Breast cancer treatment may force cells to ‘sleep’ rather than killing them and cause patients to relapse, scientists believe.
Researchers at Imperial College London studied how cancer cells respond to the commonly used hormone therapy, such as Tamoxifen.
In the laboratory, they found that some cancer cells went into a dormant state – where they are inactive but still alive – instead of being wiped out.
This may explain why some patients’ cancer becomes resistant to treatment or why the killer disease returns years later.
The team said their discovery could pave the way for new drugs which keep the ‘sleeper cells’ from waking up.
Researchers at Imperial College London studied how cancer cells respond to the commonly used hormone therapy, such as Tamoxifen (pictured)
Breast cancer treatment may force cells to ‘sleep’ rather than killing them, causing patients to relapse, scientists believe. (Pictured: Cancer cells in the laboratory – dormant ‘sleeper’ cells are red and active cancer cells are green)
Dr Luca Magnani, from Imperial’s Department of Surgery and Cancer, was the lead author of the study.
He said: ‘For a long time scientists have debated whether hormone therapies – which are a very effective treatment and save millions of lives – work by killing breast cancer cells or whether the drugs flip them into a dormant “sleeper” state.
‘This is an important question as hormone treatments are used on the majority of breast cancers.
‘Our findings suggest the drugs may actually kill some cells and switch others into this sleeper state.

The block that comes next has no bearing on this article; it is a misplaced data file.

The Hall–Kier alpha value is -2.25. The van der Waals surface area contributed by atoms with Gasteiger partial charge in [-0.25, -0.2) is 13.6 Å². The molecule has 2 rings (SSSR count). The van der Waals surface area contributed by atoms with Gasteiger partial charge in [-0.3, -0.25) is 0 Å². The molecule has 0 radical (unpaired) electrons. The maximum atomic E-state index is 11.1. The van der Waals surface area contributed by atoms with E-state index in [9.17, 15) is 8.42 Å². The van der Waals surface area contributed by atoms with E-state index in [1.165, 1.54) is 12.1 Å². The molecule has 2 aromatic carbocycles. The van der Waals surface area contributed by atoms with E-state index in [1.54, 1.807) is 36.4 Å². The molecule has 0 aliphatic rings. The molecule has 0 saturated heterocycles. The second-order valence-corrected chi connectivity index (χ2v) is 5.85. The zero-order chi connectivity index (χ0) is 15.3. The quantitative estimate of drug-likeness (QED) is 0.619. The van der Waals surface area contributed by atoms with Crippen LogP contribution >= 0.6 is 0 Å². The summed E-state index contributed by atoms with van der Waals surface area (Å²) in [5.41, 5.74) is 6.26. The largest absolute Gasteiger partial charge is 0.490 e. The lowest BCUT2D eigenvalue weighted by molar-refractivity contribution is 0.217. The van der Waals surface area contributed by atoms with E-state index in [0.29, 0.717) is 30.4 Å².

‘If we can unlock the secrets of these dormant cells, we may be able to find a way of preventing cancer coming back, either by holding the cells in permanent sleep mode, or be waking them up and killing them.’
WHAT IS HORMONE THERAPY FOR BREAST CANCER?
Hormones control the growth and activity of normal cells. Hormones oestrogen and progesterone can stimulate the growth of some breast cancer cells.
Hormone treatments lower the levels of oestrogen or progesterone in the body, or block their effects.
Hormone therapy is only likely to work if the breast cancer cells have oestrogen receptors (ER).
Tamoxifen is one of the most commonly used hormone therapies for breast cancer. Both women who are still having periods and women who have had their menopause can take tamoxifen.
Tamoxifen works by blocking the oestrogen receptors. It stops oestrogen from telling the cancer cells to grow.
Aromatase inhibitors (AIs) are the main hormone treatment used for post menopausal women. They work by stopping oestrogen being made in body fat after the menopause.
Patients take tamoxifen or aromatase inhibitors as a tablet once a day, usually for at least five years.
Around 268,600 American women an 55,200 British women are diagnosed with invasive breast cancer every year, figures show.
Hormone therapies are used to treat a type of breast cancer called oestrogen-receptor positive. These make up over 70 per cent of all breast cancers.
Usually the patient has surgery to remove the tumour, followed by a course hormone therapy – usually either aromatase inhibitors or Tamoxifen – to target oestrogren receptors.
However, around 30 per cent of breast cancer patients taking hormone therapies see their cancer eventually return – sometimes as long as 20 years after treatment.